On the night of the Parkhurst ball, someone had a scandalous tryst in the library. Was it Lord Canby, with the maid, on the divan? Or Miss Fairchild, with a rake, against the wall? Perhaps the butler did it. All Charlotte Highwood knows is this: It wasn't her. But rumors to the contrary are buzzing. Unless she can discover the lovers' true identity, she'll be forced to marry Piers Brandon, Lord Granville - the coldest, most arrogantly handsome gentleman she's ever had the misfortune to embrace.
Setting: England Regency Era
At a house party, Charlotte and Piers are caught hiding behind the library curtains where they had retreated separately in order to avoid interrupting an amorous couple. Upon discovery, Piers declares that he will marry her. But Charlotte has other plans, that don’t include marriage, so she sets out to discover who the people were so they can clear her and Piers. For his part, Piers actually does want to marry Charlotte. She’s as good as any other gentlewoman to marry and give him an heir. So, the book is a series of sometimes slapstick events punctuated by the couple getting to know one another on every level.
It took me foreeeever to get through this book. Seriously. Six weeks, maybe seven. I would listen for perhaps an hour, then leave it for days, then try again. Over and over. The problem is not the story. As with Dare’s other Spindle Cove novels, this one is well-written with an amusing plot, excellent dialogue, interesting characters, well done sex scenes, and humor. Charlotte didn’t have much by way of redeeming qualities - none of the usual talents of a gently bred lady such as needlework or painting - but that was one of the issues she recognized about herself. Overall, this is a good story. But I recommend getting it in print.
The reason I could not stick with this book is that I found the narration to be excruciating. It is laconic, and there are little pauses where none should be, and I did not like her male voices. I do wish I had gotten this for my Kindle instead of wasting a credit.
Audie Award, Romance, 2016. Dorian Blackwell, the Blackheart of Ben More, is a ruthless villain. Scarred and hard-hearted, Dorian is one of Victorian London's wealthiest, most influential men who will stop at nothing to wreak vengeance on those who've wronged him... and will fight to the death to seize what he wants. The lovely, still innocent widow Farah Leigh Mackenzie is no exception-and soon Dorian whisks the beautiful lass away to his sanctuary in the wild Highlands....
Setting: England and Scotland 1872
Farrah MacKenzie is a clerk at Scotland Yard. One day the senior clerk sends her to the interrogation room where their boss is taking a statement from an arrestee. There she sees Dorian Blackwell AKA the Blackheart of Ben More. He is a famous, scarred up villain, and he looks at her in such a way that she feels a bit threatened. That night, after a date with her boss, she goes home to find Dorian Blackwell in her apartment along with 2 of his henchmen. He tells her that she is in danger and he takes her to his home in Scotland to keep her safe. All his men know her as “Dugan’s Fairy.” [Dugan MacKenzie was the boy she had “married” when she was a child at an orphanage (where the orphans of nobility or the bastards of nobles & Gentry were cared for) and has spent the past 10 years pretending to be his widow] Blackwell and most of his men had been in Newgate prison with Dugan until his death 7 years after his initial arrest (so a total of 17 years since Farrah lost her love). Dorian’s solution for keeping her safe is to marry her, though he said it would begin name only. But she wants a real marriage because she wants a family.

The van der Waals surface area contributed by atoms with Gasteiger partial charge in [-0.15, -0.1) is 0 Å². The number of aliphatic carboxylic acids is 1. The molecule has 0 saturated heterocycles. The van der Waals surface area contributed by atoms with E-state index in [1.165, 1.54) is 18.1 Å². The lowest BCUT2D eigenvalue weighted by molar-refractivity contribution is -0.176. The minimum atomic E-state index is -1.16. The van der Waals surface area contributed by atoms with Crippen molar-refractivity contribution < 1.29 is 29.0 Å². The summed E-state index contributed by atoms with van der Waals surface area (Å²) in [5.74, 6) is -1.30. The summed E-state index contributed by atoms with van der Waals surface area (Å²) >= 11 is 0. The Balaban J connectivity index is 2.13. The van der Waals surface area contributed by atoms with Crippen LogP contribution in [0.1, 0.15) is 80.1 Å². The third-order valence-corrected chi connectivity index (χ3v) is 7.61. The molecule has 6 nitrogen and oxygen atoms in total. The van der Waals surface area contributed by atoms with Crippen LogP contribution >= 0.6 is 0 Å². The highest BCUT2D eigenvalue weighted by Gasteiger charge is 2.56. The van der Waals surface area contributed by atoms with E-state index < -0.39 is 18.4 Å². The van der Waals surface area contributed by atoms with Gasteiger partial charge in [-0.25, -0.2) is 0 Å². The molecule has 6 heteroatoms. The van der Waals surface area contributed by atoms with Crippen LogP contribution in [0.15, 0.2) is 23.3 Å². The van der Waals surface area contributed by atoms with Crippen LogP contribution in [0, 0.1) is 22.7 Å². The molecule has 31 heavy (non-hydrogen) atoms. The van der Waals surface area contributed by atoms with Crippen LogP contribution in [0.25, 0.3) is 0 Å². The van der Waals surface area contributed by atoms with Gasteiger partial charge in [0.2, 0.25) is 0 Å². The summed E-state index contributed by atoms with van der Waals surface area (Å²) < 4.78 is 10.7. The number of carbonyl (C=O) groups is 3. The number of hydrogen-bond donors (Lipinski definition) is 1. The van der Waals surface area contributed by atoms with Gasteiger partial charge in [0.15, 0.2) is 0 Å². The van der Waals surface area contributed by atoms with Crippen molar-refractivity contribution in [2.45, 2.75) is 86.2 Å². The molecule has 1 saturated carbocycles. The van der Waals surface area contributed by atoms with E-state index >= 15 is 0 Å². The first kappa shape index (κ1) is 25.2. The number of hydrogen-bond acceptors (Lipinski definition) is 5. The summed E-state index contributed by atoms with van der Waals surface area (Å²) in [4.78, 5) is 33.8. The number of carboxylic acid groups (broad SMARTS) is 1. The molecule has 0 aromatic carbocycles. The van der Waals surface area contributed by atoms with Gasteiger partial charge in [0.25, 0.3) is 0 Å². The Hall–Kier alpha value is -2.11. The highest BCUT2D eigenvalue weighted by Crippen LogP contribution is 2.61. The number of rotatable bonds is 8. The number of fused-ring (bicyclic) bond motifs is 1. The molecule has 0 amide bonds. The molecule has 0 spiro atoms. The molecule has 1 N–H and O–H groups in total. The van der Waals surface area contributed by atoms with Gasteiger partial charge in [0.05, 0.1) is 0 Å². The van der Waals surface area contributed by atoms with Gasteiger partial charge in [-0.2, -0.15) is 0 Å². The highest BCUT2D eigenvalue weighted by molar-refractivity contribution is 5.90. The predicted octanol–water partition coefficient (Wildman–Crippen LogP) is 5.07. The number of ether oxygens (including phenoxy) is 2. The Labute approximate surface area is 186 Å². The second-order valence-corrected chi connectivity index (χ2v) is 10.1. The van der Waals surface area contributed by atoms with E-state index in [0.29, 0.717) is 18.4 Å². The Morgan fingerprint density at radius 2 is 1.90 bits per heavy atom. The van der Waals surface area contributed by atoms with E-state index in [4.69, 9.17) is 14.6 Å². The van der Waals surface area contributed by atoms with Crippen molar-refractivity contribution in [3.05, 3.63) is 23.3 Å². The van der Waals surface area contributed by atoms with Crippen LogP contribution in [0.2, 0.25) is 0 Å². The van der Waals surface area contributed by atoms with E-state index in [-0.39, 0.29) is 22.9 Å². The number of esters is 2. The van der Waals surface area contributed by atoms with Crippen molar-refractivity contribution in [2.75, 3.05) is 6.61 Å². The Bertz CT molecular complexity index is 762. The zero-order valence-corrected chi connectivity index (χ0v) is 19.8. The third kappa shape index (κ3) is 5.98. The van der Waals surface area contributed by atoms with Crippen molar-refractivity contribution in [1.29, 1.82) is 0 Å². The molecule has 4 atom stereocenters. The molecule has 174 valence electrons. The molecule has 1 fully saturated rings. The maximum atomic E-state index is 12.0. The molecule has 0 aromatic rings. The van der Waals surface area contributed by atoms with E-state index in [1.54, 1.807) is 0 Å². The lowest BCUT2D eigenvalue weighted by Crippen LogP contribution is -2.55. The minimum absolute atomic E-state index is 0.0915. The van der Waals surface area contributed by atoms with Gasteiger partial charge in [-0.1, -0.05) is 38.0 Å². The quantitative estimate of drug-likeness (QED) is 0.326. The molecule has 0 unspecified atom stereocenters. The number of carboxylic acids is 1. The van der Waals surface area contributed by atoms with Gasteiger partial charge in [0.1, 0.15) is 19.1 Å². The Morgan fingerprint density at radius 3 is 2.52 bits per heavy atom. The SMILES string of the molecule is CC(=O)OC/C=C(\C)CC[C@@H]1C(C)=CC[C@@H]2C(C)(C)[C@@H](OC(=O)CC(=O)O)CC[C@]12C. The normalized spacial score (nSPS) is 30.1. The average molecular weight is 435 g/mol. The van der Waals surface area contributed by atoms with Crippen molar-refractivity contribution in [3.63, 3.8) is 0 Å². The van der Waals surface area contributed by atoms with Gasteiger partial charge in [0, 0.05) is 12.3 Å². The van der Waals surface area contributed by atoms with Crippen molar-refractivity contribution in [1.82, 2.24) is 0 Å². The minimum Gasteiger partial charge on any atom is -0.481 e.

The H/h are all kinds of messed up, especially Blackwell. Not only does he have the prison background, he has spent the 10 years since his release building up his criminal enterprise. He is a ruthless, conscienceless murderer, and feels that Farrah is too pure to touch. For her part, she is naive and fearless in the face of such a horrible person, going so far as to fall in love with him, though at first she feels like she’s being disloyal to her childhood sweetheart about whose death she feels responsible.
Although the book is well-written, and the basic plot is good, I could not work up any sympathy for the protagonists. I could not like such a reprehensible male character, nor did I like Farrah that much.
This is part of the Victorian Rebels series. I read #3 first and although he is darker and bloodier than your standard dark, brooding hero, Liam MacKenzie is nowhere near as horrible as Dorian Blackwell. As comparison, Liam’s killing was done in war time as an officer in the Army rather than as an enhancement to criminal activity. The next book after this in the series is The Hunter, which focuses on Dorian’s friend and fellow ex-con Christopher Argent, who is an assassin. I’m thinking I wouldn’t like him either, so I’ll give it a miss. I reckon, despite my being an atheist, I am just too straight-laced to enjoy this type of character.
Brishen Khaskem, prince of the Kai, has lived content as the nonessential spare heir to a throne secured many times over. A trade and political alliance between the human kingdom of Gaur and the Kai kingdom of Bast-Haradis requires that he marry a Gauri woman to seal the treaty. Always a dutiful son, Brishen agrees to the marriage and discovers his bride is as ugly as he expected and more beautiful than he could have imagined.
Ildiko, the niece of Sangur the Lame, the King of Gaur, is to be married to Brishen, the younger son of the Kai king. While neither had ever expected to be married for other than political gain, they certainly did not expect to be bound to someone of a different species. However, both accept their fate and form a rather refreshing friendship. This book is mainly character-driven, though there’s enough action to hold one’s interest.